Our concerns remain the same as we last communicated. The trade war is an unknown danger, but there seems to be enough momentum, domestically, to overcome it for now. Inventory accumulation picked up in the third quarter (and will be additive to GDP growth) perhaps because companies want to make sure supplies are available to meet the prevailing demand should supply chains become interrupted by trade disputes. More important is the Fed and the level of interest rates across the yield curve. The most tangible evidence of the headwinds created by higher interest rates is the persistent weakness within the housing market. Mortgage rates reached a seven-year high at quarter-end as they marched towards 5%, and housing has been the lone disappointment within the economy despite improving trends in household formation, which typically drive activity. Meanwhile, the Fed raised short-term interest rates again in late September, and long-term bond yields seem to be moving higher as wage growth is picking up while overall inflation finally resides near the Fed”s target.

As the government funds the tax cuts with heavier borrowing in coming quarters, interest rates could rise further, crowding out corporate and individual access to reasonably-priced credit and slowing the economy. We expect such a scenario is likely, although we have confidence that the Fed will downshift their already-measured pace of tightening and not choke the recovery after nearly a decade of sub-par growth following the Great Recession. Therefore, we do not see a recession this year or next, but feel the current pace of growth is unsustainable and inflated by the near-term benefits of the tax cuts. As a result, we expect the economy to downshift to a more trend-like 2% pace of growth by this time next year.

Buoyed by healthy US economic data, tax cuts and increased confidence, investors drove US stocks to record levels in the quarter while shrugging off trade battle salvos, emerging market turmoil and political drama. US large cap stocks led the way with a 7.7% return, which brings the 2018 return to a robust 10.6%, defying conventional wisdom and historical data that indicate returns for the first 9 months of a mid-term election year usually are quite weak but rally into year-end once the voting is complete. The S&P 500 has not declined in the 20 months following a midterm election since 1946 as presidents generally shift the focus to their own reelection and embrace policies that support that outcome.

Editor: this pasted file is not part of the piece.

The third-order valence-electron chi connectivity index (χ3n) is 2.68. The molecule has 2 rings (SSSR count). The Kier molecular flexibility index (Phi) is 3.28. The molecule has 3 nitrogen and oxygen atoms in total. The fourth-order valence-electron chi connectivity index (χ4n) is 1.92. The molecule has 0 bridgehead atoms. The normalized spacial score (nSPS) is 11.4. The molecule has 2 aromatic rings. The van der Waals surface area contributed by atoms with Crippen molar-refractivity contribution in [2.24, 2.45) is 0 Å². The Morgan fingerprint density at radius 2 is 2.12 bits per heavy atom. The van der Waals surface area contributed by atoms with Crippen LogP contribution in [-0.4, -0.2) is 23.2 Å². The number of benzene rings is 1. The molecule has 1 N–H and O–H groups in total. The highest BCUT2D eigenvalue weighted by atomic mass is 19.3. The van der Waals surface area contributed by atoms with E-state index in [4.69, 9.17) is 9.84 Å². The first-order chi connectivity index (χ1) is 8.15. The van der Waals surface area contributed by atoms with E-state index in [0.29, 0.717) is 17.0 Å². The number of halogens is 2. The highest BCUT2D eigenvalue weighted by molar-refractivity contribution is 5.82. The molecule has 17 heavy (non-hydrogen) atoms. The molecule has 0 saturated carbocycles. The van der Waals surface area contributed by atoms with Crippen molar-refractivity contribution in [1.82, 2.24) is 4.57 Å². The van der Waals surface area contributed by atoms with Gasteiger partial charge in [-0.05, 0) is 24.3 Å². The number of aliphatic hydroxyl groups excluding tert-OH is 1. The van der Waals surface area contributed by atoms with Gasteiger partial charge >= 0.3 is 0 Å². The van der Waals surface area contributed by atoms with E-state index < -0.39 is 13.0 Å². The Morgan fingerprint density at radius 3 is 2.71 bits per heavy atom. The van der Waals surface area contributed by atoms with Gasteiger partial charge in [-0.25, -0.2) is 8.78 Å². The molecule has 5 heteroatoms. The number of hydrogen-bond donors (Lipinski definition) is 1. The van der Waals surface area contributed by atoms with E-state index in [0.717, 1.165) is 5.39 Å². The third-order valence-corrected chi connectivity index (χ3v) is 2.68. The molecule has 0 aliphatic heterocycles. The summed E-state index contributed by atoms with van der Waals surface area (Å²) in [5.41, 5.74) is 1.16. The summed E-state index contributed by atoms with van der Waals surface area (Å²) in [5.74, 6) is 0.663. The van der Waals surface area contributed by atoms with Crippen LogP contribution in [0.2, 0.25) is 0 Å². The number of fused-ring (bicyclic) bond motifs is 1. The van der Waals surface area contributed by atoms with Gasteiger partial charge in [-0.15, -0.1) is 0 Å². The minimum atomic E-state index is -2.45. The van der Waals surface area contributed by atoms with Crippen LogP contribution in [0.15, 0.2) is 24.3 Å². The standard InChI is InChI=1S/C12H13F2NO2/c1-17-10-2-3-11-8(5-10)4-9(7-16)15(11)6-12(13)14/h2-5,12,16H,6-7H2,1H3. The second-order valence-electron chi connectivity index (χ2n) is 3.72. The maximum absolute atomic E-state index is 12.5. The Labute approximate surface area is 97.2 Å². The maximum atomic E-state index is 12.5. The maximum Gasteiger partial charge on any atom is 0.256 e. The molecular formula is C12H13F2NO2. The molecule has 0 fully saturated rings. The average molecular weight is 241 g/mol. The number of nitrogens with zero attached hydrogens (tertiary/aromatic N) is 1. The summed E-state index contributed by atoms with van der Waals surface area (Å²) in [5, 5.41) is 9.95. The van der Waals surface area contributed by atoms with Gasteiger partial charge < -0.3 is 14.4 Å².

Source: Strategas Research Partners

US markets continued to lead globally as concerns of slower global growth and a stronger US dollar impacted valuations in other parts of the world, especially in emerging markets. Developed international markets returned 1.4%, while trade concerns and dollar strength generated greater headwinds for emerging markets, which lost 0.9%. For the year, US stocks have dominated developed and emerging markets by 12% and 18% respectively. This deviation can persist for some time as the follow-on effects of fiscal stimulus flow through the US economy, but a reconciliation of return and valuation will eventually favor international markets. For now, we continue to tilt towards the US.

Source: Factset, 1919 Investment Counsel

 

Corporate tax cuts have provided a substantial lift to 2018 after-tax earnings-per-share (EPS) growth as recorded in the table below. Measures that capture pre-tax growth such as revenues, EBITDA, and EBIT, depict profit growth that is healthy but not heroic as compared with the lofty post-tax 21% increase in EPS. As the tax cut impact rolls off, companies are expected to report a slower rate of growth for both revenues and profits. A reasonable and bullish case argues that the corporate tax cuts will lead to a positive second-order effect from increased capital spending that can drive growth and productivity. If this were to occur, growth will exceed some of the more conservative forecasts. However, an important race is underway as tighter monetary policy acts as a headwind to future growth.

S&P 500 Post-Tax Earnings Rates of Growth vs. Pre-Tax Growth – Highlights Impact of Tax Cuts

 

 

Consensus estimates from FactSet
EBITDA – Earnings before interest, taxes, depreciation & amortization
EBIT – Earnings before interest & taxes